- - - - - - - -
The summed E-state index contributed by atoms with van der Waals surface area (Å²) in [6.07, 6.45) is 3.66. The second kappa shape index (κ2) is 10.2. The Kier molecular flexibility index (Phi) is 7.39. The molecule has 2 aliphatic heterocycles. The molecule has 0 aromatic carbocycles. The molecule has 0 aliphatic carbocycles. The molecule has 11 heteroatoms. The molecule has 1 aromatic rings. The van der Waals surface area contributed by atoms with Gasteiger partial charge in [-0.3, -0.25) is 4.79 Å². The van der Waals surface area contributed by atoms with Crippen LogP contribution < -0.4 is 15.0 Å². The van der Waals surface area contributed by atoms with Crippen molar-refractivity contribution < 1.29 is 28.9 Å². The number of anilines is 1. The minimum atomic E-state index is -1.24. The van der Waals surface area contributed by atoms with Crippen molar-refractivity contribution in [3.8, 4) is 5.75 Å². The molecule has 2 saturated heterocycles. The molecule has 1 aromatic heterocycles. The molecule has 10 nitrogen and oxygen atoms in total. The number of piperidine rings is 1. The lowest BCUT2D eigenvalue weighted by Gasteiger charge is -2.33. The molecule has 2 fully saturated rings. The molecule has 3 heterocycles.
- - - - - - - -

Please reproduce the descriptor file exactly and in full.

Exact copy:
The summed E-state index contributed by atoms with van der Waals surface area (Å²) in [6.07, 6.45) is 3.66. The second kappa shape index (κ2) is 10.2. The Kier molecular flexibility index (Phi) is 7.39. The molecule has 2 aliphatic heterocycles. The molecule has 0 aromatic carbocycles. The molecule has 0 aliphatic carbocycles. The molecule has 11 heteroatoms. The molecule has 1 aromatic rings. The van der Waals surface area contributed by atoms with Gasteiger partial charge in [-0.3, -0.25) is 4.79 Å². The van der Waals surface area contributed by atoms with Crippen LogP contribution < -0.4 is 15.0 Å². The van der Waals surface area contributed by atoms with Crippen molar-refractivity contribution < 1.29 is 28.9 Å². The number of anilines is 1. The minimum atomic E-state index is -1.24. The van der Waals surface area contributed by atoms with Crippen molar-refractivity contribution in [3.8, 4) is 5.75 Å². The molecule has 2 saturated heterocycles. The molecule has 1 aromatic heterocycles. The molecule has 10 nitrogen and oxygen atoms in total. The number of piperidine rings is 1. The lowest BCUT2D eigenvalue weighted by Gasteiger charge is -2.33. The molecule has 2 fully saturated rings. The molecule has 3 heterocycles.